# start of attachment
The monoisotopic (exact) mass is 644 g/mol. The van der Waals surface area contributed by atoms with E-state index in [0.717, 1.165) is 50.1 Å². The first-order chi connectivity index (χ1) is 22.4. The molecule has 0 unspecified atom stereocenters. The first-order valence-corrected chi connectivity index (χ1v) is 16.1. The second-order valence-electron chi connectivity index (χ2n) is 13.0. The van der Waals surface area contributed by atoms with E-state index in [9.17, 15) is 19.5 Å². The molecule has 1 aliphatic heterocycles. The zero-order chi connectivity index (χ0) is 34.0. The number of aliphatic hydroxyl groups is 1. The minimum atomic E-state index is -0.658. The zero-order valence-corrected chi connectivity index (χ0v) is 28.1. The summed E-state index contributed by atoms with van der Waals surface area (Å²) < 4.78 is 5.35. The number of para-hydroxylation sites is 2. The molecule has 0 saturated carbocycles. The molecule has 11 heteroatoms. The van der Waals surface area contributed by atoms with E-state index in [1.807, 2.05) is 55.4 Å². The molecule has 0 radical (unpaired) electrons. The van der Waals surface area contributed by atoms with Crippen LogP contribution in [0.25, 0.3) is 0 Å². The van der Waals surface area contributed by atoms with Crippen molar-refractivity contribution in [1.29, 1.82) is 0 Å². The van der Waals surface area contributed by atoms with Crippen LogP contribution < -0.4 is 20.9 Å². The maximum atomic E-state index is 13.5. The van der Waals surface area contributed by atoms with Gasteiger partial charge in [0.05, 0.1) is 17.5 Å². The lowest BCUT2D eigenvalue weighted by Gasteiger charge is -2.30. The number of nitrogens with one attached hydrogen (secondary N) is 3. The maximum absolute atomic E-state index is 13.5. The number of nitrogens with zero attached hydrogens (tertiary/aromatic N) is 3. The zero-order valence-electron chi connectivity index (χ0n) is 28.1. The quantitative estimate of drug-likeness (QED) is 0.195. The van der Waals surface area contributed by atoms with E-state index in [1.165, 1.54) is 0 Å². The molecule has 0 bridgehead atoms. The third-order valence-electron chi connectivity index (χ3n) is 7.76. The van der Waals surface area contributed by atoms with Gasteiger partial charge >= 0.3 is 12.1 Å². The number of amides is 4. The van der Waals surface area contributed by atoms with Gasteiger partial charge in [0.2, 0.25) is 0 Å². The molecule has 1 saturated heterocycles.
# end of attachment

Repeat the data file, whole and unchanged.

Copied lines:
The monoisotopic (exact) mass is 644 g/mol. The van der Waals surface area contributed by atoms with E-state index in [0.717, 1.165) is 50.1 Å². The first-order chi connectivity index (χ1) is 22.4. The molecule has 0 unspecified atom stereocenters. The first-order valence-corrected chi connectivity index (χ1v) is 16.1. The second-order valence-electron chi connectivity index (χ2n) is 13.0. The van der Waals surface area contributed by atoms with E-state index in [9.17, 15) is 19.5 Å². The molecule has 1 aliphatic heterocycles. The zero-order chi connectivity index (χ0) is 34.0. The number of aliphatic hydroxyl groups is 1. The minimum atomic E-state index is -0.658. The zero-order valence-corrected chi connectivity index (χ0v) is 28.1. The summed E-state index contributed by atoms with van der Waals surface area (Å²) < 4.78 is 5.35. The number of para-hydroxylation sites is 2. The molecule has 0 saturated carbocycles. The molecule has 11 heteroatoms. The van der Waals surface area contributed by atoms with E-state index in [1.807, 2.05) is 55.4 Å². The molecule has 0 radical (unpaired) electrons. The van der Waals surface area contributed by atoms with Crippen LogP contribution in [0.25, 0.3) is 0 Å². The van der Waals surface area contributed by atoms with Crippen molar-refractivity contribution in [1.29, 1.82) is 0 Å². The van der Waals surface area contributed by atoms with Crippen LogP contribution < -0.4 is 20.9 Å². The maximum atomic E-state index is 13.5. The van der Waals surface area contributed by atoms with Gasteiger partial charge in [0.05, 0.1) is 17.5 Å². The lowest BCUT2D eigenvalue weighted by Gasteiger charge is -2.30. The number of nitrogens with one attached hydrogen (secondary N) is 3. The maximum absolute atomic E-state index is 13.5. The number of nitrogens with zero attached hydrogens (tertiary/aromatic N) is 3. The zero-order valence-electron chi connectivity index (χ0n) is 28.1. The quantitative estimate of drug-likeness (QED) is 0.195. The van der Waals surface area contributed by atoms with E-state index in [1.165, 1.54) is 0 Å². The molecule has 0 bridgehead atoms. The third-order valence-electron chi connectivity index (χ3n) is 7.76. The van der Waals surface area contributed by atoms with Gasteiger partial charge >= 0.3 is 12.1 Å². The number of amides is 4. The van der Waals surface area contributed by atoms with Gasteiger partial charge in [0.2, 0.25) is 0 Å². The molecule has 1 saturated heterocycles.